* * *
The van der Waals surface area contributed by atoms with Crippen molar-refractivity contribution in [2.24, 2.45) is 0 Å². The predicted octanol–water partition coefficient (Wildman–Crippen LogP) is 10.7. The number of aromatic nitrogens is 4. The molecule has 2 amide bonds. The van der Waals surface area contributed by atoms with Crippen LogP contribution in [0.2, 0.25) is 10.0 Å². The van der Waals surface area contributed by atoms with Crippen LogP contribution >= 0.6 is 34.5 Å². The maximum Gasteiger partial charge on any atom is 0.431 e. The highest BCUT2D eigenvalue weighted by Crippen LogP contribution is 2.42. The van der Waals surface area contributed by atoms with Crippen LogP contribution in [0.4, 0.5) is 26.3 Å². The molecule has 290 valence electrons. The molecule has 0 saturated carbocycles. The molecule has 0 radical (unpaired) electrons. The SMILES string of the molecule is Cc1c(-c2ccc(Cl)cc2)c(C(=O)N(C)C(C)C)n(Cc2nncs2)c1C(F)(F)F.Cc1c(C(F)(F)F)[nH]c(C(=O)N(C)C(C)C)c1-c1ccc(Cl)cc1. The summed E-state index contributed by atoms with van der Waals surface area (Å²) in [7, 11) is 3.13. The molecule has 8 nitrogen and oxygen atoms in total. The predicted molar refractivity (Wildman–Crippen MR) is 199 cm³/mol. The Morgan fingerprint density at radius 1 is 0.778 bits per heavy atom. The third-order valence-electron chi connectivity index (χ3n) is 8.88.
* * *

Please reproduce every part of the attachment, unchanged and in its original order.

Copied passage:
The van der Waals surface area contributed by atoms with Crippen molar-refractivity contribution in [2.24, 2.45) is 0 Å². The predicted octanol–water partition coefficient (Wildman–Crippen LogP) is 10.7. The number of aromatic nitrogens is 4. The molecule has 2 amide bonds. The van der Waals surface area contributed by atoms with Crippen LogP contribution in [0.2, 0.25) is 10.0 Å². The van der Waals surface area contributed by atoms with Crippen LogP contribution >= 0.6 is 34.5 Å². The maximum Gasteiger partial charge on any atom is 0.431 e. The highest BCUT2D eigenvalue weighted by Crippen LogP contribution is 2.42. The van der Waals surface area contributed by atoms with Crippen LogP contribution in [0.4, 0.5) is 26.3 Å². The molecule has 290 valence electrons. The molecule has 0 saturated carbocycles. The molecule has 0 radical (unpaired) electrons. The SMILES string of the molecule is Cc1c(-c2ccc(Cl)cc2)c(C(=O)N(C)C(C)C)n(Cc2nncs2)c1C(F)(F)F.Cc1c(C(F)(F)F)[nH]c(C(=O)N(C)C(C)C)c1-c1ccc(Cl)cc1. The summed E-state index contributed by atoms with van der Waals surface area (Å²) in [7, 11) is 3.13. The molecule has 8 nitrogen and oxygen atoms in total. The predicted molar refractivity (Wildman–Crippen MR) is 199 cm³/mol. The Morgan fingerprint density at radius 1 is 0.778 bits per heavy atom. The third-order valence-electron chi connectivity index (χ3n) is 8.88.